However, lateral gene transfer is not a reproductive process and therefore has the potential to connect deeper branches within the tree of life, facilitating the movement of genetic material across much broader evolutionary distances. The genes transferred between grass species have functions relating to energy production, stress tolerance and disease resistance, potentially giving them an evolutionary advantage by allowing them to grow bigger, taller and stronger.

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Foreign DNA was detected in the genomes of 13 of the 17 grasses sampled, including crops such as maize, millet and wheat. The million-dollar question is, how are these genes moving between species? In truth, we don’t know and we may never know for certain as there are several potential mechanisms and more than one may be involved.

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Luke Dunning investigating grass in Sri Lanka. Credit: Luke Dunning

After all, evolution is studying events that happened thousands and even millions of years ago. But there is a significant statistical increase in the number of transferred genes present today in grass species with rhizomes – modified roots that allow plants to propagate themselves asexually (a process in which part of a plant can be used to generate a new plant). The transfer of DNA into the rhizome could be facilitated via direct contact between species underground, possible through root fusion. Interestingly, scientists have recently observed DNA moving between tobacco plants that have been grafted together, further supporting this hypothesis.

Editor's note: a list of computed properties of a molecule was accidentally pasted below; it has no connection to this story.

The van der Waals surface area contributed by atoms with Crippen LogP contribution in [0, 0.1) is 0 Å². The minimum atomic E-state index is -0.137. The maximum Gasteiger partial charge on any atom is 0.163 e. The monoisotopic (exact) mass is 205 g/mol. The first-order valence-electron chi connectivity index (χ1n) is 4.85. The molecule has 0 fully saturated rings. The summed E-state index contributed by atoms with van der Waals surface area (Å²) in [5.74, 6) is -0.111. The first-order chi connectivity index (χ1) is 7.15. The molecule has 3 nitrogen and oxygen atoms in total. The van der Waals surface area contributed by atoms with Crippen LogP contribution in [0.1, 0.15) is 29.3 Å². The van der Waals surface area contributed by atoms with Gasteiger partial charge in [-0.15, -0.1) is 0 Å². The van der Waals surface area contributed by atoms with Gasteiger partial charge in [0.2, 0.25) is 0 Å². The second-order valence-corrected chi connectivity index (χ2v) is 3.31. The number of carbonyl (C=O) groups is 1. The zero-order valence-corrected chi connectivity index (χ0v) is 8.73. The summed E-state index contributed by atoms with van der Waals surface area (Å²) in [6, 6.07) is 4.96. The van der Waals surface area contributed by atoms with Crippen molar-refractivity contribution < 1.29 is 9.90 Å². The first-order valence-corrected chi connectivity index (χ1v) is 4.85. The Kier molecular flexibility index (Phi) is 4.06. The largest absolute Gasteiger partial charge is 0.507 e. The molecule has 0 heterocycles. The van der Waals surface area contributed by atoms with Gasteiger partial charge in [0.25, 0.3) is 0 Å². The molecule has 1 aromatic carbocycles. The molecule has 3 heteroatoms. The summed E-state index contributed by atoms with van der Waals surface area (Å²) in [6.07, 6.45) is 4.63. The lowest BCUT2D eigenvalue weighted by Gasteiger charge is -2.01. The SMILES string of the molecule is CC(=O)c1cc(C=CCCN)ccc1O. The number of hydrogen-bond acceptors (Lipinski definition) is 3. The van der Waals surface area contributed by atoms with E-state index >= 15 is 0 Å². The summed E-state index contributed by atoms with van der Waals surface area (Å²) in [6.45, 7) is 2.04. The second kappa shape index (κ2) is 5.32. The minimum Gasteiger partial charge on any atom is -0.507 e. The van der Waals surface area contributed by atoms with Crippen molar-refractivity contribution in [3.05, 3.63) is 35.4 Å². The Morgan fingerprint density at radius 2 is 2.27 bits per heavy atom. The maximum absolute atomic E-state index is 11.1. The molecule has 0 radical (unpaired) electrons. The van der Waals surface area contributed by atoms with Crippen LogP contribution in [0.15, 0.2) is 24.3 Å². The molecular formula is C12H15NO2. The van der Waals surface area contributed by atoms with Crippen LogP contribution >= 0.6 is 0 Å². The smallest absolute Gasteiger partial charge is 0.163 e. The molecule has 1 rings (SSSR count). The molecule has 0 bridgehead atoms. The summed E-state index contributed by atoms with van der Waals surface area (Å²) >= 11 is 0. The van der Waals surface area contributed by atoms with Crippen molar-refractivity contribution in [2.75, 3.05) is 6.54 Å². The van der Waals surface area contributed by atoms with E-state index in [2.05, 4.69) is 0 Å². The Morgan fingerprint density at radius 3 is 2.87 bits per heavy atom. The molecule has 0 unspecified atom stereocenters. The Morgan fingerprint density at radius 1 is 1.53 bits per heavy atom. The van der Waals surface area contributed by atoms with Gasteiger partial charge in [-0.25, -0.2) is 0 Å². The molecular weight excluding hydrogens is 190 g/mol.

Any foreign DNA transferred into the rhizome would then be replicated in all the cells in the daughter clone that arises from this tissue as the plant reproduces asexually. This foreign DNA would subsequently make its way into the germline (cells that pass on their genetic material to offspring) and future generations when the daughter clone flowers and produces seed.

GM debate

The results of this study show that grasses have been genetically engineering themselves. Whether this is ammunition for the pro- or anti-GM lobby depends on your existing preconceptions in this debate.

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It could be argued that if grasses are already doing this naturally, then why shouldn’t we? Conversely, this research shows that genes can freely move between grass species regardless of how closely related they are. Therefore, any gene inserted into a modified grass crop may eventually escape into wild species generating so-called superweeds.

Ultimately, if we can determine how lateral gene transfer is happening in grasses it may allow us to harness the process so we can naturally modify crops and make them more resistant to the effects of climate change.

Luke Dunning is an evolutionary biologist at The University of Sheffield interested in understanding how organisms adapt to changes in their environment. Find Luke on Twitter @LukeTDunning

A version of this article was originally posted at the Conversation and has been reposted here with permission. The Conversation can be found on Twitter @ConversationUS